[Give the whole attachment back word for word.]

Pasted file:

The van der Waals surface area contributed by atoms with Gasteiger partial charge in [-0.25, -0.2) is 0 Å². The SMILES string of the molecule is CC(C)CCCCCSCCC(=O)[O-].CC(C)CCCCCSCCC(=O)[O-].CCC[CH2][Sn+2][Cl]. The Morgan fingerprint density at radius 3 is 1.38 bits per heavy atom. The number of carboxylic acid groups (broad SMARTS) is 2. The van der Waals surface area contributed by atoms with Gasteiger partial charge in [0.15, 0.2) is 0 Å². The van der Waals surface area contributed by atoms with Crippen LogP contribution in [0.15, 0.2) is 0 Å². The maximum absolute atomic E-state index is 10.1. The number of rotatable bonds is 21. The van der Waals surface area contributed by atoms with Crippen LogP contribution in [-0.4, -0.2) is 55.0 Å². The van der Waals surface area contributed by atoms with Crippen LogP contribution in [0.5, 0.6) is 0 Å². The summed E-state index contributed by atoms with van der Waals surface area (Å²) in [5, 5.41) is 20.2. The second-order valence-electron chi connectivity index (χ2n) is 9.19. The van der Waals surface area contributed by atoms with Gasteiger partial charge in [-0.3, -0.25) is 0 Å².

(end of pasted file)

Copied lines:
The van der Waals surface area contributed by atoms with Gasteiger partial charge in [-0.25, -0.2) is 0 Å². The SMILES string of the molecule is CC(C)CCCCCSCCC(=O)[O-].CC(C)CCCCCSCCC(=O)[O-].CCC[CH2][Sn+2][Cl]. The Morgan fingerprint density at radius 3 is 1.38 bits per heavy atom. The number of carboxylic acid groups (broad SMARTS) is 2. The van der Waals surface area contributed by atoms with Gasteiger partial charge in [0.15, 0.2) is 0 Å². The van der Waals surface area contributed by atoms with Crippen LogP contribution in [0.15, 0.2) is 0 Å². The maximum absolute atomic E-state index is 10.1. The number of rotatable bonds is 21. The van der Waals surface area contributed by atoms with Crippen LogP contribution in [-0.4, -0.2) is 55.0 Å². The van der Waals surface area contributed by atoms with Crippen LogP contribution in [0.5, 0.6) is 0 Å². The summed E-state index contributed by atoms with van der Waals surface area (Å²) in [5, 5.41) is 20.2. The second-order valence-electron chi connectivity index (χ2n) is 9.19. The van der Waals surface area contributed by atoms with Gasteiger partial charge in [-0.3, -0.25) is 0 Å².